While the general consensus was that this was an enjoyable, quiet and easy read, there were some distractions. A negative point was made with reference to the priest insisting Hélène go to confession which would definitely not have been done, particularly in that era. There was also a discordant note out of time where Hélène’s daughter who lives in England calls her ‘mother’ and then suddenly it becomes the American ‘mom’.
Questions remain. Why would Hélène go off with Nathan after he had bilked her of all her money? Would an unmarried couple travel together easily in that time period? 
Thanks Betty for another interesting read.

Saturday, March 3, 2018

Six Degrees of Separation - from The Beauty Myth to No Great Mischief



The Beauty Myth by Naomi Wolf is the starter book. The book cover says, ‘How images of beauty are used against women’. It's the beauty myth, an obsession with physical perfection that traps the modern woman in an endless spiral of hope, self-consciousness, and self-hatred as she tries to fulfill society's impossible definition of "the flawless beauty."


The first link might be Memoirs of a Geisha by Arthur Golden. In Memoirs of a Geisha, we enter a world where appearances are paramount; where a girl's virginity is auctioned to the highest bidder; where women are trained to beguile the most powerful men; and where love is scorned as illusion.

Make a left turn here to a memoir by Tony Judt with his Memory Chalet. The memoir is presented as a series of essays which chart some experience or remembrance of his past and is simply and beautifully arranged as a Swiss chalet - a reassuring refuge deep in the mountains of memory.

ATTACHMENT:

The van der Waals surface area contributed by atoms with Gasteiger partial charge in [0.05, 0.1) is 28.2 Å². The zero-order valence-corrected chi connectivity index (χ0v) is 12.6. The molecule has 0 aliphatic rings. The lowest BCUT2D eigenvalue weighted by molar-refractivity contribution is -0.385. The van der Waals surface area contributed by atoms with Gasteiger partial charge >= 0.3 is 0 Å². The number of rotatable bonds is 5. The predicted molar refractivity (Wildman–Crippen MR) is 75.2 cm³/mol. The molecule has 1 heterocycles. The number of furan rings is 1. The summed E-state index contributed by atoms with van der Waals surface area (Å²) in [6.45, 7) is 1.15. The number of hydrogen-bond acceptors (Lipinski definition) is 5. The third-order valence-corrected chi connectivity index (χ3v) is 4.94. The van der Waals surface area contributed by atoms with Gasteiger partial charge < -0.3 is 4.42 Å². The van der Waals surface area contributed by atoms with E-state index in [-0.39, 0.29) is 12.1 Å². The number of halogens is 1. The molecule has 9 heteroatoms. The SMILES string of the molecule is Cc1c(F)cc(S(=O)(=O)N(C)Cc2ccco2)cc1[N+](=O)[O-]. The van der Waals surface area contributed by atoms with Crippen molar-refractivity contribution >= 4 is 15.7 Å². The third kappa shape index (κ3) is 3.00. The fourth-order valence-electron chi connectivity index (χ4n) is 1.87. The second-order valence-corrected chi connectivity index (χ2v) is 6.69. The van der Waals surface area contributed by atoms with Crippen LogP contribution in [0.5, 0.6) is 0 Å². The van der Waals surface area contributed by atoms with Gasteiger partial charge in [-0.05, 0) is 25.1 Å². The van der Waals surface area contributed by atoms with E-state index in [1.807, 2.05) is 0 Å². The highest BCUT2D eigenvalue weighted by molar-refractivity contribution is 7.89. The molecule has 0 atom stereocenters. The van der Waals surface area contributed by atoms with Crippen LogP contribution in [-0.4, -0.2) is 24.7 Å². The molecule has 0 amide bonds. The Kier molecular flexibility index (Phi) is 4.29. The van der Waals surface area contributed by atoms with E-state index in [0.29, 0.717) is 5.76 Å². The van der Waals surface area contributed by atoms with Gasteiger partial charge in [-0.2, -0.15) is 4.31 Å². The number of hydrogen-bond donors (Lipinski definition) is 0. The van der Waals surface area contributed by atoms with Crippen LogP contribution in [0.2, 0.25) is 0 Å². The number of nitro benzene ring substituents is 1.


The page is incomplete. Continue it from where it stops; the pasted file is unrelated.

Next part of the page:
The next link might be The Reason You Walk by Wab Kinew. This is a moving memoir of a father-son reconciliation. Invoking hope, healing and forgiveness, The Reason You Walk is a poignant story of a towering but damaged father and his son as they embark on a journey to repair their family bond.

Moving to an autobiographical fictional memoir, Ru by Kim Thuy, blurs the line between fiction and nonfiction. Ru is the story of one woman's life as she leaves a privileged life in Vietnam with her family, survives the harrowing experiences of a refugee camp, and finally immigrates to Montréal.

In Angela’s Ashes, Frank McCourt looks back on his childhood with humour and compassion. His story begins with, “When I look back on my childhood I wonder how I managed to survive at all. It was, of course, a miserable childhood: the happy childhood is hardly worth your while. Worse than the ordinary miserable childhood is the miserable Irish childhood, and worse yet is the miserable Irish Catholic childhood.”


From Irish immigrants to Scottish immigrants, we might link to Alistair MacLeod’s No Great Mischief, the story of a fiercely loyal family and the tradition that drives it. The MacDonalds face seemingly unmitigated hardships and cruelties of life. And through these lovingly recounted stories-wildly comic or heartbreakingly tragic-we discover the hope against hope upon which every family must sometimes rely.





So there is our meme for this month.  This is our 11th contribution to Six Degrees of Separation (click on the link to see what others have contributed) and we are still using only books we have read.  Shirley is responsible for this month's work and there are no repeats this month.